The Separation of Ownership and Consumption

Hansmann

In our paper, The Evolution of Shareholder Voting Rights: Separation of Ownership and Consumption, which was recently made publicly available on SSRN, we show how the ownership patterns of early business corporations shaped their peculiar governance structure. While the nineteenth century saw the standardization and rapid spread of the modern business corporation around the world, those early corporations differed from their contemporary counterparts in important ways. Most obviously, they commonly deviated from the one-share-one-vote rule that is customary today, instead adopting regressive voting schemes that favored small over large shareholders. In recent years, both legal scholars and economists have sought to explain these schemes as a rough form of investor protection, shielding small shareholders from exploitation by controlling shareholders in an era when investor protection law was weak.

We argue, in contrast, that regressive voting rules generally served not to protect shareholders as investors, but to protect them as consumers. The firms adopting such rules were commonly local monopolies that provided vital infrastructural services such as transportation, banking, and insurance. The local merchants, farmers, and landholders who used these services were the firms’ principal shareholders. They commonly purchased shares not in the expectation of profit, but to finance collective goods. Regressive shareholder voting assured that control of the firms’ services would not fall into the hands of monopolists or competitors. In effect, the corporations had much the character of consumer cooperatives. This perspective also sheds light on the unusual importance given to the doctrine of ultra vires in the nineteenth century. While current legal and economic scholarship has focused incessantly on the separation between ownership and control, the prior separation between ownership and consumption, accomplished by the late nineteenth century, was another fundamental but generally overlooked turning point in the history of the business corporation.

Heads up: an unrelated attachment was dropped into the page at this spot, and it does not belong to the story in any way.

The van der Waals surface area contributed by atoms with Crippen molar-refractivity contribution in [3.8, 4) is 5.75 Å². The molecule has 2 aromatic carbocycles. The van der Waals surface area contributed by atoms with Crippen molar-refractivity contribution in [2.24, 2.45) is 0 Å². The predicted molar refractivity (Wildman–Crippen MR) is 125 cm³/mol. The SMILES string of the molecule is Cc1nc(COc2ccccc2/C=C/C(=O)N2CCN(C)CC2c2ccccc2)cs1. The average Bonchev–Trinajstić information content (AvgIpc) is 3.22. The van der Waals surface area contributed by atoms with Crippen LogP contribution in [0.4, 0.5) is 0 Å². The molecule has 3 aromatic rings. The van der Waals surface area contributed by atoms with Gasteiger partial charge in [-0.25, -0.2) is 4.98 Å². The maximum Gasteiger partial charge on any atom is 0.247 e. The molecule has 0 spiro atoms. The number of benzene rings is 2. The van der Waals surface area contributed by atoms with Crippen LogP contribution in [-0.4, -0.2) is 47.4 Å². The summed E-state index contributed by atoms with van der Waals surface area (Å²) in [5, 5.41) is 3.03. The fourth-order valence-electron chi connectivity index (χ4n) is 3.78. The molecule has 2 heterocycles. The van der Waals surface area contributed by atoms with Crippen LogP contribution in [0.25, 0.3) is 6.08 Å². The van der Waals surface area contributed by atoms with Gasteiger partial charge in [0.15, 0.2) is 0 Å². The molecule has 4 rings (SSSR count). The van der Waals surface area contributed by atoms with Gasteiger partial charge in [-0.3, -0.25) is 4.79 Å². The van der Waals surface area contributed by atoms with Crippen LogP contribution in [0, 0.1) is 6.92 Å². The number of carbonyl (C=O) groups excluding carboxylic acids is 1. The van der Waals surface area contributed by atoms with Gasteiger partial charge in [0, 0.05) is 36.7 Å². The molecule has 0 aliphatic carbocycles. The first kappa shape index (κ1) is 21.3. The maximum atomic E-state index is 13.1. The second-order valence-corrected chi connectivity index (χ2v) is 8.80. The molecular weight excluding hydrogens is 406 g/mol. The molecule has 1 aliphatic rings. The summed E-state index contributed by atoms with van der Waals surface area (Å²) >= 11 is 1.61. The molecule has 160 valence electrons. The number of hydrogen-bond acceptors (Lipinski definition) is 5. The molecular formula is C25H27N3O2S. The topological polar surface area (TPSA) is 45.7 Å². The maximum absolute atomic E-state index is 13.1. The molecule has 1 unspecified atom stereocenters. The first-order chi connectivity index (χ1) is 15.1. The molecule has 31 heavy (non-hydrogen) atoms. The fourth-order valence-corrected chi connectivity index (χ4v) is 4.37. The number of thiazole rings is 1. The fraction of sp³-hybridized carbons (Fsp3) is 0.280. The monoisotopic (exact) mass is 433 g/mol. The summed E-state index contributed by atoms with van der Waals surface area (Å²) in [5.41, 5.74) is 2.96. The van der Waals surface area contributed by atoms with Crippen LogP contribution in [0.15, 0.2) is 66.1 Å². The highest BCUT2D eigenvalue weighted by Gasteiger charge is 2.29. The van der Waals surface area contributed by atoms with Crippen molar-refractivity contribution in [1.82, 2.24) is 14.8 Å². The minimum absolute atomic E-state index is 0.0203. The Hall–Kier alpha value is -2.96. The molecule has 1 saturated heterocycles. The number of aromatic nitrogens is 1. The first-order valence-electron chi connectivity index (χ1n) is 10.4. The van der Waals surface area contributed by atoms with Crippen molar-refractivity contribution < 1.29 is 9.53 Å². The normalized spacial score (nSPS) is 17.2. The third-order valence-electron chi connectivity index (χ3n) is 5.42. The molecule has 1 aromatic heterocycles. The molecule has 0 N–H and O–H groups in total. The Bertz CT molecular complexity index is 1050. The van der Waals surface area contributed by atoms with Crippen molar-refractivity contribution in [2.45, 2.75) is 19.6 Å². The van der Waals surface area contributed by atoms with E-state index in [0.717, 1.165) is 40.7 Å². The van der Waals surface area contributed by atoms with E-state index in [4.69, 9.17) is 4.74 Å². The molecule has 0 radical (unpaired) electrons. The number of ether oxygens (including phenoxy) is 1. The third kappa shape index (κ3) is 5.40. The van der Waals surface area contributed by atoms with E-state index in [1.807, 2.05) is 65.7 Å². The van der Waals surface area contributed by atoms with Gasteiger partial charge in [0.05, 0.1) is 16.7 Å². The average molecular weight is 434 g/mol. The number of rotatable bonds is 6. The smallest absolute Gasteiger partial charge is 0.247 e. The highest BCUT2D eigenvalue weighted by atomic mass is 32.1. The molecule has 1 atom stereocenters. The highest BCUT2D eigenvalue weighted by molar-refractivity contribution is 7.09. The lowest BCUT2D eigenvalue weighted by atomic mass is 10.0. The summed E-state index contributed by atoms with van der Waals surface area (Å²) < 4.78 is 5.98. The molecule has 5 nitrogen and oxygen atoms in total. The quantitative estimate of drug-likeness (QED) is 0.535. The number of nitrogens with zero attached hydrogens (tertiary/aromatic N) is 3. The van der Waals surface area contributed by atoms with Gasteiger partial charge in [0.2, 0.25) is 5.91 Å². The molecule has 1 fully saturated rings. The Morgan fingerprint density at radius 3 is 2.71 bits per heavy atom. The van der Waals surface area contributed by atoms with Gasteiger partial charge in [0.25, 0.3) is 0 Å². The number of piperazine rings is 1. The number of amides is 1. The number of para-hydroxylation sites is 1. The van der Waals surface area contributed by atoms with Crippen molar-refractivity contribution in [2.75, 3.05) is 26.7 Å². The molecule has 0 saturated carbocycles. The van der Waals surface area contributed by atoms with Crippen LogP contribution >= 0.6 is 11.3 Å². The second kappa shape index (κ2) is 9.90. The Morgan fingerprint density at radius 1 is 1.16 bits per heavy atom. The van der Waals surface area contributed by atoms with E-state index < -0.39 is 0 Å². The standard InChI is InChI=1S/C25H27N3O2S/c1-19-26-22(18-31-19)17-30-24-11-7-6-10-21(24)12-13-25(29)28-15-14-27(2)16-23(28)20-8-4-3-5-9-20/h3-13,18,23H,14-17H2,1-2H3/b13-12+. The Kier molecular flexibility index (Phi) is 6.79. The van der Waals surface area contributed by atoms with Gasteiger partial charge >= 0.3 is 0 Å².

The full paper can be found here.